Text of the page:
4. Kinney, W. A.; Crouse, G. D.; Paquette, L. A. J. Org. Chem. 1983, 48, 4986, and relevant references cited therein.
  5. Danishefsky, S.; Kitahara, T. J. Am. Chem. Soc. 1974, 96, 7807;
  6. Danishefsky, S.; Yan, C. F.; McCurry, P. M., Jr. J. Org. Chem. 1977, 42, 1819;
  7. Danishefsky, S.; Kitahara, T.; Yan, C. F.; Morris, J. J. Am. Chem. Soc. 1979, 101, 6996;
  8. Danishefsky, S.; Yan, C. F.; Singh, R. K.; Gammill, R. G.; McCurry, P. M., Jr.; Fritsch, N.; Clardy, J. J. Am. Chem. Soc. 1979, 101, 7001.
  9. Lansbury, P. T.; Erwin, R. W.; Jeffrey, D. S. J. Am. Chem. Soc. 1980, 102, 1602.
  10. Trost, B. M.; Arndt, H. C.; Strege, P. E.; Verhoeven, T. R. Tetrahedron Lett. 1976, 3477.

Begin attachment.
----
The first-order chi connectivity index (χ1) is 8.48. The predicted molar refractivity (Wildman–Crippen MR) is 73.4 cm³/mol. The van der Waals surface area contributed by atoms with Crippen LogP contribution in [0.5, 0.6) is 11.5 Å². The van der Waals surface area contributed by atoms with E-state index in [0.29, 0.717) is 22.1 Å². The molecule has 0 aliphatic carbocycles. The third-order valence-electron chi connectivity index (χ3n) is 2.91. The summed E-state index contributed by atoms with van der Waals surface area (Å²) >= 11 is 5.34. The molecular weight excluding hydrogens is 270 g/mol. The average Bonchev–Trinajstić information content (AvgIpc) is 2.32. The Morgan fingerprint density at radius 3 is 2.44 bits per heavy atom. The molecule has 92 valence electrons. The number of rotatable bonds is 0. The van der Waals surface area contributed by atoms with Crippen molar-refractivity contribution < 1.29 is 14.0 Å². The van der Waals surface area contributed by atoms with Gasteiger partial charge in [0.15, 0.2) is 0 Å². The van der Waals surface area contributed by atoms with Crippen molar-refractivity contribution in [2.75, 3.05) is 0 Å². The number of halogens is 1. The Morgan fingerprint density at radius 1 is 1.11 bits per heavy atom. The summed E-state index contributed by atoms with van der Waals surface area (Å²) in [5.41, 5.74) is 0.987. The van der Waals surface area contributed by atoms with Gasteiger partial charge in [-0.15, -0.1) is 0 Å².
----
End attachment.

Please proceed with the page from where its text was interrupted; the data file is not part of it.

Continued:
Appendix
Chemical Abstracts Nomenclature (Collective Index Number);
(Registry Number)

silica gel

petroleum ether

hydrochloric acid (7647-01-0)

acetic acid (64-19-7)

ethyl acetate (141-78-6)

ether (60-29-7)

sodium bicarbonate (144-55-8)

sodium chloride (7647-14-5)

nitrogen (7727-37-9)

zinc (7440-66-6)

xylene (106-42-3)

dichloromethane (75-09-2)

magnesium sulfate (7487-88-9)

Tetrahydrofuran (109-99-9)

calcium hydride (7789-78-8)

1-Methoxy-3-trimethylsiloxy-1,3-butadiene,
1-methoxy-3-(trimethylsiloxy)-1,3-butadiene

BICYCLO[4.3.0.]NON-1-EN-4-ONE,
5H-Inden-5-one, 1,2,3,3a,4,6-hexahydro-,
Bicyclo[4.3.0]non-1-en-4-one (131712-16-8)

1-(Phenylsulfonyl)cyclopentene (64740-90-5)

pyridinium p-toluenesulfonate

4-Oxo-1-(phenylsulfonyl)-cis-bicyclo[4.3.0]non-2-ene (131712-15-7)